Jon Snow found a worrying trend towards separation among the young when he toured the country to test Muslim opinion
I recently went on a journey around Britain to make a film about one of the most difficult and controversial questions facing our country today: to what extent do Muslims pose a threat to Britain and its values?
We were attempting to delve behind the results of the most comprehensive survey to date of Muslim opinion in Britain. Conducted by NOP for Channel 4’s Dispatches, one of its most startling results suggested that Muslim integration into British society has effectively come to a halt.
Immigrants have usually tended to become more secular and less religious than their parents by the second generation. But the survey shows Muslims have gone in precisely the opposite direction.
Although many of the first Muslim immigrants did not speak English well, they were desperate to assimilate, driven, in part, by the desire for jobs and prosperity. The language barrier and other factors created a sense of separateness, but it was not of their choosing.
By contrast, today’s young British Muslims are less liberal and more devout than their parents. Their beliefs render many of them determined not just to be different but also to be separate from the rest of the nation. The issues that bring them into direct conflict with Britain as a whole include freedom of speech and how the “war on terror” is being fought at home.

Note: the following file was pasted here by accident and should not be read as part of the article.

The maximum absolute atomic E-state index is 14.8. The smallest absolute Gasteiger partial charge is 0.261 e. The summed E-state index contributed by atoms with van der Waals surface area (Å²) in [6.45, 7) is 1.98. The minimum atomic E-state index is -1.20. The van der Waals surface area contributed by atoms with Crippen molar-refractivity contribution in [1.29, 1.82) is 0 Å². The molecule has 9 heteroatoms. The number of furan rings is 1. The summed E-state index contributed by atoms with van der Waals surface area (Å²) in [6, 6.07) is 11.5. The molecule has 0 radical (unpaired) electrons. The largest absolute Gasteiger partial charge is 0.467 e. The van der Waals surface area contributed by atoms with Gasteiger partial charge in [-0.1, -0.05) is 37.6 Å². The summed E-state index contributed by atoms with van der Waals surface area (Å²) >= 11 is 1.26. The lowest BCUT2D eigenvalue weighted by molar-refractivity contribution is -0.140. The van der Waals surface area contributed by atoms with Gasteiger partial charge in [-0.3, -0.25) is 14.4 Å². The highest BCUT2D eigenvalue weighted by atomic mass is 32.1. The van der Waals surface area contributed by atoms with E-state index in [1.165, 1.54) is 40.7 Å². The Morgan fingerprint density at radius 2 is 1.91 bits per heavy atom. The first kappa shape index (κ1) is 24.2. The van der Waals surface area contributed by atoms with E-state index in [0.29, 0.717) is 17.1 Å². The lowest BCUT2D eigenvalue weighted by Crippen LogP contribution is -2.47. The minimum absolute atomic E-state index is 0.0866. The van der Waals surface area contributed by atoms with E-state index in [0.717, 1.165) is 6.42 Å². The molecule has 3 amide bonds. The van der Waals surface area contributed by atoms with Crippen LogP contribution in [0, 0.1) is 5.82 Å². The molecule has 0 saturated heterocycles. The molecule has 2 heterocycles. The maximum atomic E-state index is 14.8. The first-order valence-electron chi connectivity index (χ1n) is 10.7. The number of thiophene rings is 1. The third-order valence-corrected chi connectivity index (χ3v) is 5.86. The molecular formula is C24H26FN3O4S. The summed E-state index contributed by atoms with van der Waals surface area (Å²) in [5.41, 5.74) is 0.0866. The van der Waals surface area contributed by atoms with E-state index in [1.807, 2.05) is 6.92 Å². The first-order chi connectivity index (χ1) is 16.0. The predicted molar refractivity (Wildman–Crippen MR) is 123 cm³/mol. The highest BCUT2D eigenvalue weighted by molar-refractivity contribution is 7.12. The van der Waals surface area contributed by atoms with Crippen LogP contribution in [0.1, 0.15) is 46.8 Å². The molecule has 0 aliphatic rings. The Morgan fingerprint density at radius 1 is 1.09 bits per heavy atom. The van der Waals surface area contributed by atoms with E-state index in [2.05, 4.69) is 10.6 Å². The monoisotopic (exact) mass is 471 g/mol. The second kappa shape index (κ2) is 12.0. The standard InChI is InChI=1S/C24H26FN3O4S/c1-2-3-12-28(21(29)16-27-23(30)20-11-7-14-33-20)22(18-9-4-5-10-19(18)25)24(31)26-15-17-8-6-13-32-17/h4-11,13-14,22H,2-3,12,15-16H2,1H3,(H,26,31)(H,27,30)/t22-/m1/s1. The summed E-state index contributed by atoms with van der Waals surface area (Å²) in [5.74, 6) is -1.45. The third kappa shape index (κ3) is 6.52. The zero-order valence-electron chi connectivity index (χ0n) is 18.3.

In short, the effects of Britain’s foreign policy are far more profound than for any other section of the population in determining their identity.
This sense of separateness is developing even in places like Stoke-on-Trent, where Muslims comprise only 3% of the population, reflecting exactly the ratio of the 1.6m Muslims to the rest of the UK. Stoke is no ghetto, but a conversation with young Muslims playing football showed how out of step their views are with wider public opinion.
These young men simply did not believe that 9/11 was the work of Islamic terrorists, but rather an American conspiracy. One young man remarked in all seriousness that George Bush and Osama Bin Laden could be sitting together, sipping champagne. The reason Bin Laden had not been caught, he said, was that it would be “game over and they’ll have to leave the Middle East”.
A sizeable number of British Muslims to whom I talked were convinced that Princess Diana was killed because of her relationship with a Muslim, a view reflected in our survey of 1,000 Muslims — not just angry young men, but the elderly, women, the poor and wealthy businessmen. Half of those polled believe 9/11 was a conspiracy by the US and Israel, while one in four think Diana was murdered to stop her marrying a Muslim.
The evidence that integration has stopped comes from comparing our survey with previous studies, most notably one conducted in 1993 by Tariq Modood, professor of sociology at Bristol University, who says political identification with Islam has grown disproportionately among the young since then.
It is generally assumed potential radicals come only from deprived areas, but Modood confirms that the well-off and educated are drawing away just as much. Many youngsters from Bradford are going to university and in a sense having it both ways — benefiting from this country’s facilities but taking with them core beliefs that sometimes lead to separateness.